Kenya - Domestic policy

Although its economy is among the most advanced on the African continent, Kenya is among the poorest of African nations. Years of corruption, mismanagement, and high population growth rate have negated its advantages. During the 1990s Kenya began to recover from economic decline of the mid-1970s, but the economy continues to be negatively impacted by world prices for tea and coffee. It also has suffered from the various acts of international terrorism, most recently the November 2002 attacks carried out against Israeli tourists at a Mombasa hotel. Endemic corruption and poverty run rampant in Kenya, conditions which are exacerbated by HIV/AIDS. It is estimated that 13% of the adult population carries the virus.

Kibaki's aim will be to make good on Kenya's potential for economic recovery, but he is saddled with an economic growth rate of 0.7% in 2002, which is projected to grow to2.5% in 2003 and to 3.3% in 2004. Consumer price inflation is expected to remain fairly low at 3.0% in 2003 and 2.5% in 2004.

Help from the International Monetary Fund (IMF) and World Bank are expected as long as Kibaki delivers on the passage of anticorruption legislation, the prosecution of offenders, and a commitment to privatization. Kibaki's minister of finance, David Mwiraria has a reputation for honesty and efficiency, and should instill confidence among the donor community. However, the government is likely to delay privatizing key parastatals such as Telkom Kenya and the Railways Corporation until they can be made more profitable and thereby fetch higher prices. Depending on policy implementation, the IMF will resume funding in mid-2003.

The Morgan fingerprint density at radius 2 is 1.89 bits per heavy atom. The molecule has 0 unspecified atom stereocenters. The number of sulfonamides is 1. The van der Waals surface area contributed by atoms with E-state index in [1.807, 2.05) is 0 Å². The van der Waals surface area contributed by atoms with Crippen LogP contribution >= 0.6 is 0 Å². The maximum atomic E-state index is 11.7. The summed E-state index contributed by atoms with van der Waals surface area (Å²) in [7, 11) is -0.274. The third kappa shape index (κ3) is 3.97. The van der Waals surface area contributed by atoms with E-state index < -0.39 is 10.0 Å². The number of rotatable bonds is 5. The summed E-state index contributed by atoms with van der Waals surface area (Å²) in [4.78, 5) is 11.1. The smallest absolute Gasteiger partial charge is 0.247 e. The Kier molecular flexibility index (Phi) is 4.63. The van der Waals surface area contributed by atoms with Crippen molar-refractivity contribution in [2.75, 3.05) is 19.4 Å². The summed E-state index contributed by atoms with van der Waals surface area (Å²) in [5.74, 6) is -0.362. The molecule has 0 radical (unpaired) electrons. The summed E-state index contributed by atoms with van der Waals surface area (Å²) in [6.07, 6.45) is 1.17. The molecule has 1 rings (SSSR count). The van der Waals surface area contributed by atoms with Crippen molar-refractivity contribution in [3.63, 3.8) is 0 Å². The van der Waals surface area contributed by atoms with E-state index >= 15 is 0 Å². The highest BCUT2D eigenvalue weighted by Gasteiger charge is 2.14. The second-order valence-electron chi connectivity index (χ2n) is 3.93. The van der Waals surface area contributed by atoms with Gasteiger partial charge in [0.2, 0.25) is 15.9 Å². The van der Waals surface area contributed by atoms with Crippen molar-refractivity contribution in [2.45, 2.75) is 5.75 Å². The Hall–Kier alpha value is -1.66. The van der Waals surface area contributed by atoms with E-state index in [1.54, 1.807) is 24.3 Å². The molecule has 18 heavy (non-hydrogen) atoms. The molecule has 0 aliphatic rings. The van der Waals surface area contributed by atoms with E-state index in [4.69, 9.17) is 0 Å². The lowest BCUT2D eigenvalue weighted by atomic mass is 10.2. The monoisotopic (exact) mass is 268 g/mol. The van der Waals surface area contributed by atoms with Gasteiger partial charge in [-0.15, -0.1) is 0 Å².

In the fight against corruption, Kibaki has named John Kitanga, the leader of the local chapter of Transparency International, to head this effort. The Kitanga appointment should convince nongovernmental organizations (NGOs), donors, and the Bretton Woods institutions that Kibaki intends to make good on his campaign pledges. Constitutional reform will be more difficult, particularly efforts to reduce the power of the presidency and to create an office of prime minister. A national convention to discuss this and other constitutional matters is likely in May or June 2003, and could last for three to five months.

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